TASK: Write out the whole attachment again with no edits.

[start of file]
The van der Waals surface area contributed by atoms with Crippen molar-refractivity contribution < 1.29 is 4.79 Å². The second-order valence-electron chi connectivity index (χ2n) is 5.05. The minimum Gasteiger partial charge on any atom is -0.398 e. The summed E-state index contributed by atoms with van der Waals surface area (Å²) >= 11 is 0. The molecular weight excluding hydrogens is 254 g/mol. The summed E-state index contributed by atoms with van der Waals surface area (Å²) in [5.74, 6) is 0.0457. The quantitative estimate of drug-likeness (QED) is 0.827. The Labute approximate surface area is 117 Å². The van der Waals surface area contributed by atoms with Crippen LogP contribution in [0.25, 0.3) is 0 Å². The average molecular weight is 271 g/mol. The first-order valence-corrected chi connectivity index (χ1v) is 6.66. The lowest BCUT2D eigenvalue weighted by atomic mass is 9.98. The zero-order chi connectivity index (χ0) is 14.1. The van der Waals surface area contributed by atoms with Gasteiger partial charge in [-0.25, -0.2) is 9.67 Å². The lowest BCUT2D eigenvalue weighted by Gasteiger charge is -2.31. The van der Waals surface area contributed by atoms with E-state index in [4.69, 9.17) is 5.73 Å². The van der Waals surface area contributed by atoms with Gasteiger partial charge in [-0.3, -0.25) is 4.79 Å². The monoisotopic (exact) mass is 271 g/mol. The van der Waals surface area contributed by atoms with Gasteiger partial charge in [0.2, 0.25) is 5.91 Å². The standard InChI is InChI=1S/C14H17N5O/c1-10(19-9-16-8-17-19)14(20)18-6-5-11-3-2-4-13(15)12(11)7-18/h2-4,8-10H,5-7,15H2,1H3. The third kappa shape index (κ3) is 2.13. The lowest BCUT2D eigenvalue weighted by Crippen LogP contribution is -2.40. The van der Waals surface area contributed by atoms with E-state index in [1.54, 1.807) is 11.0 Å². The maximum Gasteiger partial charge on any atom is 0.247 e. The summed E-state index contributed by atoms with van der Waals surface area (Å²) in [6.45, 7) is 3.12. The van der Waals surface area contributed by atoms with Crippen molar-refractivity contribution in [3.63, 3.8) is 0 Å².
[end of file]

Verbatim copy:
The van der Waals surface area contributed by atoms with Crippen molar-refractivity contribution < 1.29 is 4.79 Å². The second-order valence-electron chi connectivity index (χ2n) is 5.05. The minimum Gasteiger partial charge on any atom is -0.398 e. The summed E-state index contributed by atoms with van der Waals surface area (Å²) >= 11 is 0. The molecular weight excluding hydrogens is 254 g/mol. The summed E-state index contributed by atoms with van der Waals surface area (Å²) in [5.74, 6) is 0.0457. The quantitative estimate of drug-likeness (QED) is 0.827. The Labute approximate surface area is 117 Å². The van der Waals surface area contributed by atoms with Crippen LogP contribution in [0.25, 0.3) is 0 Å². The average molecular weight is 271 g/mol. The first-order valence-corrected chi connectivity index (χ1v) is 6.66. The lowest BCUT2D eigenvalue weighted by atomic mass is 9.98. The zero-order chi connectivity index (χ0) is 14.1. The van der Waals surface area contributed by atoms with Gasteiger partial charge in [-0.25, -0.2) is 9.67 Å². The lowest BCUT2D eigenvalue weighted by Gasteiger charge is -2.31. The van der Waals surface area contributed by atoms with E-state index in [4.69, 9.17) is 5.73 Å². The van der Waals surface area contributed by atoms with Gasteiger partial charge in [-0.3, -0.25) is 4.79 Å². The monoisotopic (exact) mass is 271 g/mol. The van der Waals surface area contributed by atoms with Gasteiger partial charge in [0.2, 0.25) is 5.91 Å². The standard InChI is InChI=1S/C14H17N5O/c1-10(19-9-16-8-17-19)14(20)18-6-5-11-3-2-4-13(15)12(11)7-18/h2-4,8-10H,5-7,15H2,1H3. The third kappa shape index (κ3) is 2.13. The lowest BCUT2D eigenvalue weighted by Crippen LogP contribution is -2.40. The van der Waals surface area contributed by atoms with E-state index in [1.54, 1.807) is 11.0 Å². The maximum Gasteiger partial charge on any atom is 0.247 e. The summed E-state index contributed by atoms with van der Waals surface area (Å²) in [6.45, 7) is 3.12. The van der Waals surface area contributed by atoms with Crippen molar-refractivity contribution in [3.63, 3.8) is 0 Å².